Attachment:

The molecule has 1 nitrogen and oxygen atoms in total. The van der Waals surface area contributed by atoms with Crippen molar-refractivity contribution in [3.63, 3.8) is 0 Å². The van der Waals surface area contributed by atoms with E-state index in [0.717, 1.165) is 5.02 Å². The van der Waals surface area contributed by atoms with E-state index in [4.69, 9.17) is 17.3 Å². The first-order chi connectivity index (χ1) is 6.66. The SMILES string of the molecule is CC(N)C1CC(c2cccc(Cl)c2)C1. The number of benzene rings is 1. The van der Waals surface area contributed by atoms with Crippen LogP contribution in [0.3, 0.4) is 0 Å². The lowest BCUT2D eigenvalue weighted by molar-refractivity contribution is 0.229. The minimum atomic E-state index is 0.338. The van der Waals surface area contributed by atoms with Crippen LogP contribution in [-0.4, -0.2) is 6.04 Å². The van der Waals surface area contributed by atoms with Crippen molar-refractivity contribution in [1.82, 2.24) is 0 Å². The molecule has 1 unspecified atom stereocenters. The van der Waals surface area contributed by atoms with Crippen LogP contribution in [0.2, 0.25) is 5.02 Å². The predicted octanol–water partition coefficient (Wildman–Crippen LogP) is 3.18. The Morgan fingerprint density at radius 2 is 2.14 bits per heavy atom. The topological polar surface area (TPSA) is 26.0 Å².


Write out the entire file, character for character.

The molecule has 1 nitrogen and oxygen atoms in total. The van der Waals surface area contributed by atoms with Crippen molar-refractivity contribution in [3.63, 3.8) is 0 Å². The van der Waals surface area contributed by atoms with E-state index in [0.717, 1.165) is 5.02 Å². The van der Waals surface area contributed by atoms with E-state index in [4.69, 9.17) is 17.3 Å². The first-order chi connectivity index (χ1) is 6.66. The SMILES string of the molecule is CC(N)C1CC(c2cccc(Cl)c2)C1. The number of benzene rings is 1. The van der Waals surface area contributed by atoms with Crippen LogP contribution in [0.3, 0.4) is 0 Å². The lowest BCUT2D eigenvalue weighted by molar-refractivity contribution is 0.229. The minimum atomic E-state index is 0.338. The van der Waals surface area contributed by atoms with Crippen LogP contribution in [-0.4, -0.2) is 6.04 Å². The van der Waals surface area contributed by atoms with Crippen molar-refractivity contribution in [1.82, 2.24) is 0 Å². The molecule has 1 unspecified atom stereocenters. The van der Waals surface area contributed by atoms with Crippen LogP contribution in [0.2, 0.25) is 5.02 Å². The predicted octanol–water partition coefficient (Wildman–Crippen LogP) is 3.18. The Morgan fingerprint density at radius 2 is 2.14 bits per heavy atom. The topological polar surface area (TPSA) is 26.0 Å².